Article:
Prevention strategies to minimize I. scapularis. Several attempts have been made in North America to minimize the presence of I. scapularis. When white-tailed deer were extirpated on Monhegan Island, Maine, the incidence of I. scapularis was reduced but not eliminated [57]; songbirds continue to introduce I. scapularis larvae and nymphs annually. On Corkscrew Island, birds can re-introduce I. scapularis immatures and, similarly, deer parasitized by I. scapularis adults, can swim to the island. Controlled burns have temporally reduced the number of I. scapularis ticks, but the tick population replenished itself within three years [64-66]. To survive, ticks hide in protective sites, such as topsoil cracks, earthworm holes, and rotten logs. In order to make the environment less conducive to ticks, seasonal cottage owners on Corkscrew Island should keep grass cut and leaves raked [67]. Timely acaricide sprays have helped to reduce the occurrence of I. scapularis, but have failed to completely eliminate I. scapularis colonies [68]. On Corkscrew Island, bur oaks should be cut down around cottages and outbuildings to deter deer and rodents. Compost bins exacerbate the tick problem because they attract rodents infested with ticks. At the end of the day, cottagers and visitors should do a full body tick check. If a tick is found attached, take a close-up, digital, colored photograph to document the tick bite. The attached tick should be removed promptly with fine-pointed stainless steel tweezers. Grip the hypostome (barbed mouthpart) at the surface of the skin, and gently and firmly pull tick straight out. The tick should be kept for identification and PCR testing. The tick can be preserved in a tightly sealed vial of rubbing alcohol or ethanol.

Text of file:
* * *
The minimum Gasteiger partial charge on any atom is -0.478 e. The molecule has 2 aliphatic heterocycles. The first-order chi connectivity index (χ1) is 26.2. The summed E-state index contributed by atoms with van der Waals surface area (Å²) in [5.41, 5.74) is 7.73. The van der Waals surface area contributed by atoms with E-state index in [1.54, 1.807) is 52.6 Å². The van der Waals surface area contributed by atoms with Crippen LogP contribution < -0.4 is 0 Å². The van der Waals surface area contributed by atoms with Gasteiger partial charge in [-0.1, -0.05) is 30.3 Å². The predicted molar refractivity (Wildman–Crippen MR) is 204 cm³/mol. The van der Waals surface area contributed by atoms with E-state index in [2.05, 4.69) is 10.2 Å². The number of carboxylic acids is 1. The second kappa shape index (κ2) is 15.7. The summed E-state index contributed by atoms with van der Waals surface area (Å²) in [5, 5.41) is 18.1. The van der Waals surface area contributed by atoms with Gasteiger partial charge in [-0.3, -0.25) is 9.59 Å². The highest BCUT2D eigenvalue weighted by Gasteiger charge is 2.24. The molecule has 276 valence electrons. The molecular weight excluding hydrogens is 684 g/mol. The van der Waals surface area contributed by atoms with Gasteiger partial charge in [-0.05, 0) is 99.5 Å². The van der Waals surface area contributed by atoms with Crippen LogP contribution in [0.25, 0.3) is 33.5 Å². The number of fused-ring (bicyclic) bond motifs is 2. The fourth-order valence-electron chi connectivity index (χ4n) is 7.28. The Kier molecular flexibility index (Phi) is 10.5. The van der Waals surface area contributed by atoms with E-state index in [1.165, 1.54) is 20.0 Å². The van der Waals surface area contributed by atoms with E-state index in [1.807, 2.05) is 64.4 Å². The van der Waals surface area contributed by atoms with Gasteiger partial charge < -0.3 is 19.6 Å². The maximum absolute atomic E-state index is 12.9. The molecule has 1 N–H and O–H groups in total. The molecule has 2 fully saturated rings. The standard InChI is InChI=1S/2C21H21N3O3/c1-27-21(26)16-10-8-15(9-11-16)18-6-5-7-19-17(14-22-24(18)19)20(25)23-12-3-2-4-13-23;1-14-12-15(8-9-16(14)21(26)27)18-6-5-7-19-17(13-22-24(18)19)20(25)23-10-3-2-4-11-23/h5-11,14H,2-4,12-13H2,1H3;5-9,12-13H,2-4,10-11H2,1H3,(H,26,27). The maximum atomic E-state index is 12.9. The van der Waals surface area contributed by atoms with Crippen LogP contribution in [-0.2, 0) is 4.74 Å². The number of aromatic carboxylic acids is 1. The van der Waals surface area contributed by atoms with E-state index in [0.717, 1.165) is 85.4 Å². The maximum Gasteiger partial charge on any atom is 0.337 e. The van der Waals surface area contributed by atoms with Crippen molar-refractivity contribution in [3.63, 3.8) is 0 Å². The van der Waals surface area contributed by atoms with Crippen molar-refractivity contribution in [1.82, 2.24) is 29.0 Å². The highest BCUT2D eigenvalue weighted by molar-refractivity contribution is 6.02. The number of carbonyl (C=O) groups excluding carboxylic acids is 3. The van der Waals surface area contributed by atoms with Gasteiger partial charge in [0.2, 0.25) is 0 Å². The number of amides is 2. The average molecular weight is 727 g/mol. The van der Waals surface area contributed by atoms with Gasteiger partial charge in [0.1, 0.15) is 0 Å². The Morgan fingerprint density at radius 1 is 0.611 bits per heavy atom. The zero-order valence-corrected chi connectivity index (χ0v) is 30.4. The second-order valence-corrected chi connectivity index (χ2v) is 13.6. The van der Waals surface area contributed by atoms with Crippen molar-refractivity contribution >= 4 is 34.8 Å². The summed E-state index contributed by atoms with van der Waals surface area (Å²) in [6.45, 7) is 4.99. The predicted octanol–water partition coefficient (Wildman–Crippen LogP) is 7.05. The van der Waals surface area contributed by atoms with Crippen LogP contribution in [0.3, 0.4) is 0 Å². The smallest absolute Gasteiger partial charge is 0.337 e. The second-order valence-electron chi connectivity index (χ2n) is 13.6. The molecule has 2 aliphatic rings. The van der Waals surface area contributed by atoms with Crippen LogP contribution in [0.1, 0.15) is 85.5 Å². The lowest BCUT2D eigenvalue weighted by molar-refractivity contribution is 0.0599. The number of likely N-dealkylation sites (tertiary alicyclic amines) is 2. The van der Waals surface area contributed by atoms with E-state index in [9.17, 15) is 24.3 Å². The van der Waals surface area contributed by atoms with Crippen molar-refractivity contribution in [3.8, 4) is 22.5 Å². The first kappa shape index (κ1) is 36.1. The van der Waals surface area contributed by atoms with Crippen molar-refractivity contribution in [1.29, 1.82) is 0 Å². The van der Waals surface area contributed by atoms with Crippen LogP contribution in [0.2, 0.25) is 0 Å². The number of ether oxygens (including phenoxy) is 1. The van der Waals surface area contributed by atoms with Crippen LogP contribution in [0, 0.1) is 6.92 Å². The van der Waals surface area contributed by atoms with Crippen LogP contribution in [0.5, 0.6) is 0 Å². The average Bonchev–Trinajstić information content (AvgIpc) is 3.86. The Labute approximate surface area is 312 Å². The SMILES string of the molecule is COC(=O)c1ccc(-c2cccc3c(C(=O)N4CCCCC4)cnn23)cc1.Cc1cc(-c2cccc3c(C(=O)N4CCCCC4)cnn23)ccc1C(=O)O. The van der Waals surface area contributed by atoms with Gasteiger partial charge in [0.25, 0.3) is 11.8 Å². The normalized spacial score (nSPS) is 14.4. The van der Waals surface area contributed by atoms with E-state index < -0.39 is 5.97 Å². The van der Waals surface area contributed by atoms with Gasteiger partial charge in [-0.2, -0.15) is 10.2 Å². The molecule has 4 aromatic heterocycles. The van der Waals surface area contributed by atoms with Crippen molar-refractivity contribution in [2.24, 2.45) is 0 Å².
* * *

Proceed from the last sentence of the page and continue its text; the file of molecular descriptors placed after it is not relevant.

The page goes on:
Human and zoonotic health considerations. Lyme disease is a zoonotic spirochetosis that is typically transmitted to humans and other vertebrates by ixodid ticks. Transmission normally occurs 24-48 hours after tick attachment [68]; however, Cook [69] reports transmission of Lyme disease spirochetes in less than 16 hours, especially if the tick salivary glands are infected. Notably, other tick-borne pathogens can be transmitted much quicker. For instance, Powassan virus can be transmitted in less than 15 minutes [70]. After transmission, Lyme disease spirochetes progress and circulate throughout the body, and can simultaneously affect many organs and tissues. Patients may have an erythematous rash (i.e., bull's-eye, homogenous, atypical, erythema multiforme); however, 42% or less, have a rash [71-74]. As this multisystem disease advances, patients can present with a diverse array of symptoms, including fatigue, flu-like symptoms, arthritis, inflammation, radicular pain, peripheral neuropathy, and cognitive dysfunction [75]. Spirochetes evade host defenses, locate intracellularly, and form more resistant forms [76]; they also attach to, invade, and kill B and T lymphocytes [77]. As the zoonosis advances, spirochetes produce neurotoxins that induce inflammatory cytokines (i.e., interleukin 1, interleukin 6, TNF-alpha) [78, 79], and can result in mitochondrial dysfunction, oxidative stress, and physical and hormonal abnormalities [79, 80]. If left untreated or inadequately treated, B. burgdorferi s.s. will sequester and persist in deep-seated tissue, including brain [81-83], bone [84], collagenous tissues (ligaments, tendons) [85, 86], eye [87], glial and neuronal cells [88, 89], muscle [90], and fibroblasts/scar tissue [91]. Since B. burgdorferi s.s. is pleomorphic, treatment must take into account diverse forms (i.e., spirochetes, round bodies, blebs, granules); collectively, they form slime-coated, polysaccharide matrices, called biofilms [92]. Persister cells, which survive antimicrobials, must be recognized in refractory cases [93]. Lyme disease, which often manifests as a chronic infection, can sometimes be fatal [71, 81, 94]. Since spirochetes lodge in human testicles, semen, and vaginal secretions, B. burgdorferi s.s. can be sexually transmitted [95, 96]. Early treatment is very important; delayed treatment of Lyme disease may be long and difficult [97, 98].